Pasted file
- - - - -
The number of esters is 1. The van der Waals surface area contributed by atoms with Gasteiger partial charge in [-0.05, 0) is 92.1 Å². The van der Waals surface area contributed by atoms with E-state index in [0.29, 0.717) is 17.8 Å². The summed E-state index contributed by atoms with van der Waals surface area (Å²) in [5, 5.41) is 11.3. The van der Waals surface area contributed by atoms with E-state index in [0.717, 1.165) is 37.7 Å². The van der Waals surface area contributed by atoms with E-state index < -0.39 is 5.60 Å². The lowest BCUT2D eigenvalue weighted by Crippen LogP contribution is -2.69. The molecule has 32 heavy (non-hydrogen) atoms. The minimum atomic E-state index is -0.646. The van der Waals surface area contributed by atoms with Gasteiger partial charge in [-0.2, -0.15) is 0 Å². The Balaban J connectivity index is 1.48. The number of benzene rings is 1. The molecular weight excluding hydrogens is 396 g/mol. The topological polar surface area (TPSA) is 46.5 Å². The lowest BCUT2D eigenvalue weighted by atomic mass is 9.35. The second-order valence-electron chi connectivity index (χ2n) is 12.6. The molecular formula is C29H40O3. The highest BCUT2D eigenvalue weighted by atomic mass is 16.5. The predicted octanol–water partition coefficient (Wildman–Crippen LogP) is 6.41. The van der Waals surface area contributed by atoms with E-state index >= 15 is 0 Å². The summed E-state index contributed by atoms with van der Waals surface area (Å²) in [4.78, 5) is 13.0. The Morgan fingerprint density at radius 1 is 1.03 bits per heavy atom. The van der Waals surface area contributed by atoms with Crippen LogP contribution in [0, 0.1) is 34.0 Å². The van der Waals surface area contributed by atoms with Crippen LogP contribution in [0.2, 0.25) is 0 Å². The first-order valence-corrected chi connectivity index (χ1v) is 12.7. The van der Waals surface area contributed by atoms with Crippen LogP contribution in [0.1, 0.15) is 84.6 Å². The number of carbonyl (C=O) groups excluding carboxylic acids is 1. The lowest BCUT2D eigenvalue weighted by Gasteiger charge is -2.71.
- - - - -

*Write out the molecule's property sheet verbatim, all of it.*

The number of esters is 1. The van der Waals surface area contributed by atoms with Gasteiger partial charge in [-0.05, 0) is 92.1 Å². The van der Waals surface area contributed by atoms with E-state index in [0.29, 0.717) is 17.8 Å². The summed E-state index contributed by atoms with van der Waals surface area (Å²) in [5, 5.41) is 11.3. The van der Waals surface area contributed by atoms with E-state index in [0.717, 1.165) is 37.7 Å². The van der Waals surface area contributed by atoms with E-state index < -0.39 is 5.60 Å². The lowest BCUT2D eigenvalue weighted by Crippen LogP contribution is -2.69. The molecule has 32 heavy (non-hydrogen) atoms. The minimum atomic E-state index is -0.646. The van der Waals surface area contributed by atoms with Gasteiger partial charge in [-0.2, -0.15) is 0 Å². The Balaban J connectivity index is 1.48. The number of benzene rings is 1. The molecular weight excluding hydrogens is 396 g/mol. The topological polar surface area (TPSA) is 46.5 Å². The lowest BCUT2D eigenvalue weighted by atomic mass is 9.35. The second-order valence-electron chi connectivity index (χ2n) is 12.6. The molecular formula is C29H40O3. The highest BCUT2D eigenvalue weighted by atomic mass is 16.5. The predicted octanol–water partition coefficient (Wildman–Crippen LogP) is 6.41. The van der Waals surface area contributed by atoms with E-state index >= 15 is 0 Å². The summed E-state index contributed by atoms with van der Waals surface area (Å²) in [4.78, 5) is 13.0. The Morgan fingerprint density at radius 1 is 1.03 bits per heavy atom. The van der Waals surface area contributed by atoms with Crippen LogP contribution in [0, 0.1) is 34.0 Å². The van der Waals surface area contributed by atoms with Crippen LogP contribution in [0.2, 0.25) is 0 Å². The first-order valence-corrected chi connectivity index (χ1v) is 12.7. The van der Waals surface area contributed by atoms with Crippen LogP contribution in [0.1, 0.15) is 84.6 Å². The number of carbonyl (C=O) groups excluding carboxylic acids is 1. The lowest BCUT2D eigenvalue weighted by Gasteiger charge is -2.71.